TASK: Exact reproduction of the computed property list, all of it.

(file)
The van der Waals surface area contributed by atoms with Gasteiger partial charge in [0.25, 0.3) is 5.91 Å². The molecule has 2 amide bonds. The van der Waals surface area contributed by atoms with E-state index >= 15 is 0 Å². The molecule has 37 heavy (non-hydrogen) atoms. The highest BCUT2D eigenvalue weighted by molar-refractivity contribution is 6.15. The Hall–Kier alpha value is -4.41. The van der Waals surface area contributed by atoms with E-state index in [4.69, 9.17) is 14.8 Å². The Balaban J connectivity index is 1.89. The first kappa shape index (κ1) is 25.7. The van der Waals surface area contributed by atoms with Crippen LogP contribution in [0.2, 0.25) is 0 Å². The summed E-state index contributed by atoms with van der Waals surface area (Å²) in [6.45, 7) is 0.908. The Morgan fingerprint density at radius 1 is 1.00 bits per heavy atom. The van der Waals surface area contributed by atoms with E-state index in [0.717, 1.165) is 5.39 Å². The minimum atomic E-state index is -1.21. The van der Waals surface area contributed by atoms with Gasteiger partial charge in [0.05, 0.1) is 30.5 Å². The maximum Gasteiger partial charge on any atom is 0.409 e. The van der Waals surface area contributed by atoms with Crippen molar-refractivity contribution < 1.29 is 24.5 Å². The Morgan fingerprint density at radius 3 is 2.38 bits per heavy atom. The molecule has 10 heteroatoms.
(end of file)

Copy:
The van der Waals surface area contributed by atoms with Gasteiger partial charge in [0.25, 0.3) is 5.91 Å². The molecule has 2 amide bonds. The van der Waals surface area contributed by atoms with E-state index >= 15 is 0 Å². The molecule has 37 heavy (non-hydrogen) atoms. The highest BCUT2D eigenvalue weighted by molar-refractivity contribution is 6.15. The Hall–Kier alpha value is -4.41. The van der Waals surface area contributed by atoms with E-state index in [4.69, 9.17) is 14.8 Å². The Balaban J connectivity index is 1.89. The first kappa shape index (κ1) is 25.7. The van der Waals surface area contributed by atoms with Crippen LogP contribution in [0.2, 0.25) is 0 Å². The summed E-state index contributed by atoms with van der Waals surface area (Å²) in [6.45, 7) is 0.908. The Morgan fingerprint density at radius 1 is 1.00 bits per heavy atom. The van der Waals surface area contributed by atoms with E-state index in [0.717, 1.165) is 5.39 Å². The minimum atomic E-state index is -1.21. The van der Waals surface area contributed by atoms with Gasteiger partial charge in [0.05, 0.1) is 30.5 Å². The maximum Gasteiger partial charge on any atom is 0.409 e. The van der Waals surface area contributed by atoms with Crippen molar-refractivity contribution < 1.29 is 24.5 Å². The Morgan fingerprint density at radius 3 is 2.38 bits per heavy atom. The molecule has 10 heteroatoms.